Journalists Protest Police Treatment During Occupy Wall Street Eviction

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NEW YORK, NY - NOVEMBER 15:  A protester celebrates after re-entering Zuccotti Park after police removed the Occupy Wall Street protesters from the park early in the morning on November 15, 2011 in New York City. Police had removed the protesters from the park early in the morning. A judge ruled that protesters are allowed back to the park but won't be allowed to camp there. Hundreds of protesters, who rallied against inequality in America, have slept in tents and under tarps since September 17 in Zuccotti Park, which has since become the epicenter of the global Occupy movement. The raid in New York City follows recent similar moves in Oakland, California, and Portland, Oregon.    (Photo by Mario Tama/Getty Images)
Freedom of the press? Photo: Mario Tama/2011 Getty Images

Media organizations have not forgotten that the NYPD prevented numerous journalists from viewing, and reporting on, the police's overnight eviction of Occupy Wall Street protesters last week from Zuccotti Park in lower Manhattan.

A group of news organizations has responded to the hostile treatment of writers and journalists — in  pen, of course — by requesting a meeting to address their concerns stemming from incidents during the overnight raid. George Freeman, vice-president and assistant general counsel for the Times Company, in a letter joined by the Associated Press; the New York Post; the Daily News; Dow Jones; Thomson Reuters; and others, wrote: "The police actions of last week have been more hostile to the press than any other event in recent memory."

The letter continued:

According to reports from our clients, credentialed media were identified, segregated and kept away from viewing, reporting on and photgraphing vital matters of public concern. A press pen was set up blocks away and those kept there were further prevented from seeing what was occuring by the strategic placement of police buses around the perimeter."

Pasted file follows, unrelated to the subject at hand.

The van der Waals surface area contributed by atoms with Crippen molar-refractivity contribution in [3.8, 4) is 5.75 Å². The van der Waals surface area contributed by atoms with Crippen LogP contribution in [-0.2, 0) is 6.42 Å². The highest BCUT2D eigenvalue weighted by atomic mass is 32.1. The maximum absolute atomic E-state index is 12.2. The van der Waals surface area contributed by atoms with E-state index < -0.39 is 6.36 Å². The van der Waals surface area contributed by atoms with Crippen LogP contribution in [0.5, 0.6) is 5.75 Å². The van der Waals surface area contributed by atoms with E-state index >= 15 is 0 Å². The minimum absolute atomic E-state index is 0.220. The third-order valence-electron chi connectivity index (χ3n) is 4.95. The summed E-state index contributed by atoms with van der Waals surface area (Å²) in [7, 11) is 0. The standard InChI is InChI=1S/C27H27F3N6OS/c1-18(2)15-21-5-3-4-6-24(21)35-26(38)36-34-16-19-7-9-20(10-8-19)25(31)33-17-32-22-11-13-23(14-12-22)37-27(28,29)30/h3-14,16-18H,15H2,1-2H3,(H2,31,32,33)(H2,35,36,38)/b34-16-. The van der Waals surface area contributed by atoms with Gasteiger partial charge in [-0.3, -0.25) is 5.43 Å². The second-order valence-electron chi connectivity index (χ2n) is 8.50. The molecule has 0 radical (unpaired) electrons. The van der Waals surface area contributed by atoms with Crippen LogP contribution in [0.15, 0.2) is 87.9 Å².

The group cited numerous examples of alleged misconduct, including an incident where a photographer with visible press credentials, after being directed to get out of the way, was grabbed by an officer and thrown to the ground, hitting her head on the pavement.

Mayor Bloomberg previously defended the NYPD's actions. "The police department routinely keeps members of the press off to the side when they're in the middle of a police action," he said last week. "It's to prevent the situation from getting worse, and it's to protect the members of the press."

That's all nice and good, but there's a difference between keeping people "off to the side" and launching them into pavement.

The New York Civil Liberties Union sent a separate, similar letter to the mayor and police commissioner Raymond Kelly.

Deputy Commissioner Paul Browne, the police spokesperson to whom the group's letter was addressed, responded by e-mail: "We've worked together in the past to iron out misunderstandings, and I'm happy to do so again."

In addition, journalist groups including Deadline Club & Foundation and National Press Photographers Association announced on Monday a sort of police-media watchdog group called the Coalition for the First Amendment, to monitor relations between the NYPD and the press. "In what appeared to be a planned maneuver, police officers forced reporters and photographers so far away from Zuccotti Park that they could not see what was happening," the group said in a statement. "They roughed up people who were trying to fulfill their duty to report the news."